Pakistan's spy agency didn't play a role in Mumbai train bombings

This refers to the Oct. 2 article, "Pakistan said to play both sides on terror war."

Pakistan strongly rejects the allegations of Mumbai (Bombay) police that Pakistan's top intelligence agency, Inter-Services Intelligence (ISI), masterminded and funded July's train bombing in Mumbai. It is an old methodology of the Indian government to divert the attention of Indians from the chronic problems of poverty and disease by externalizing the issue. The government of Pakistan has demanded the evidence of such involvement.

These baseless accusations, we hope, will not affect next month's talks between India and Pakistan as part of a composite dialogue process aimed at resolving all outstanding issues between the two countries. During a talk in Havana, President Pervez Musharraf and the Indian prime minister, Manmohan Singh, had expressed their firm resolve to pursue the composite dialogue with sincerity and commitment. The baseless allegations are contrary to the spirit of the joint statement issued in Havana.

The correspondent who wrote the article seems to be oblivious to the role of ISI in defeating the Soviet Union and the foiling of the London plot hatched to blow up civilian airliners in midair during transatlantic flight.

On the question of resurgent Taliban in Afghanistan, the United Nations report released on Sept. 24 amply describes the center of gravity of the Taliban movement inside Afghanistan. It states: "The insurgency is being conducted by Afghans operating inside Afghanistan's borders. The insurgency's current center of gravity falls in and around the provinces of Kandahar, Helmand, Uruzgan and increasingly Farah. The Taliban southern command has recently begun to establish parallel civil administrations and courts in its area of operations."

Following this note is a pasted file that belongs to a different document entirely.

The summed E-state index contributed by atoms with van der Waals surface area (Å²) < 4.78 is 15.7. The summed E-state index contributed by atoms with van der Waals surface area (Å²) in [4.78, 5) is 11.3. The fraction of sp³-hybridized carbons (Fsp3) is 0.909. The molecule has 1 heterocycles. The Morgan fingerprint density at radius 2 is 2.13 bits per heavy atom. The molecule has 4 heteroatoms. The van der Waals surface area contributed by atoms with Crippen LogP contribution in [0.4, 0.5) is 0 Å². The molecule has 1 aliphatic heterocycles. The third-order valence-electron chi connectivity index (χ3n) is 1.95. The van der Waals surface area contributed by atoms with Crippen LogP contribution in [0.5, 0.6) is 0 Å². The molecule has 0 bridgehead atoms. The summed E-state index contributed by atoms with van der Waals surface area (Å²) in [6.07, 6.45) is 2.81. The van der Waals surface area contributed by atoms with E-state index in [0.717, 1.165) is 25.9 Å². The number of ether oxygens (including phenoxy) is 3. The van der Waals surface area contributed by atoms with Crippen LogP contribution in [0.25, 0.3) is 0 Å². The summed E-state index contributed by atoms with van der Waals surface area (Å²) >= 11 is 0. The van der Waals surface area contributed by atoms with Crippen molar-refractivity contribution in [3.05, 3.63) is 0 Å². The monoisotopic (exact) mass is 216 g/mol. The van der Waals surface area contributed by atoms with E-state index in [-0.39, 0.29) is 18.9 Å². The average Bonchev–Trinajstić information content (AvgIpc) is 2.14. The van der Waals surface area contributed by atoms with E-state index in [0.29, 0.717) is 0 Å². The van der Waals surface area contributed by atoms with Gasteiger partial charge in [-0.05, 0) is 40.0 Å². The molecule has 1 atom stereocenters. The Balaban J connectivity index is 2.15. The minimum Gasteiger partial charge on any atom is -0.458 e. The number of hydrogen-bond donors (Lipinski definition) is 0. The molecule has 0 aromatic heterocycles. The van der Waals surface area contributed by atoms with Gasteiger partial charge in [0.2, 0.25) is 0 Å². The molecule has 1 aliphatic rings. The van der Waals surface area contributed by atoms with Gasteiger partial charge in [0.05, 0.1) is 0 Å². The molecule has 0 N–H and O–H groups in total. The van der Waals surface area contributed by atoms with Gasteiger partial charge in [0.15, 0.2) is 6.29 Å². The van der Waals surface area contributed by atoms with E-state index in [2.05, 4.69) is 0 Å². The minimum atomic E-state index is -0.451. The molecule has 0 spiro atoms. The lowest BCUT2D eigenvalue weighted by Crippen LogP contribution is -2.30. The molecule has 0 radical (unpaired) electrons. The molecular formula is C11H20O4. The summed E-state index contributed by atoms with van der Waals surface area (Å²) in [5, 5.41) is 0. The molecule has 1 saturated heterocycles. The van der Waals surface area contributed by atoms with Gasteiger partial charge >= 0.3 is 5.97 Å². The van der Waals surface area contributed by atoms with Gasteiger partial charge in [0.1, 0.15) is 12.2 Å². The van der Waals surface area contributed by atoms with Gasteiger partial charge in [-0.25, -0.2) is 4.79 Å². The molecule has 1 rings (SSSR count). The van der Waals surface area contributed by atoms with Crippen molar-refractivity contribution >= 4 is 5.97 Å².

The UN report is enough proof of the source of insurgency which also highlights the nexus between the warlords and drug barons, and the money they are getting to finance the fight against coalition forces.
M. Akram Shaheedi
Press minister, Embassy of Pakistan

Protecting property rights in Pakistan

Regarding the Oct. 10 article, "Another Pakistan winter without a roof," about earthquake survivors in the mountains: Part of the problem, as I understand it, is that many people are unwilling to move to a warmer climate for the winter because they fear they would then lose their claims to house and property. As I see it, America is in an ideal position to solve that problem more quickly than it takes to move adequate food and building materials into those remote villages. Using our global positioning satellites and satellite imaging, we could survey the villages and establish records of ownership. Once established, these records could be used to safeguard property titles while the owners escaped to a warmer climate. If implemented, it might not only allow villagers to escape the cold during winter, but provide a lasting tool that would reflect positively on America.
Michael Ernstoff
Los Angeles

Iraq has suffered more than the US

I write in response to John Hughes's Oct. 11 Opinion column, "Problems in Iraq should not deter US commitment to freedom." Mr. Hughes writes of the Iraq war, "Britain was a sturdy ally, committing substantial forces, and there was nominal support from a few others, but the US shouldered much of the burden and is taking most of the casualties." The people of Iraq are shouldering almost all of the burden and are taking almost all of the casualties! And the vast majority want the US to leave now.
Carl Fisher
Chiliwack, British Columbia

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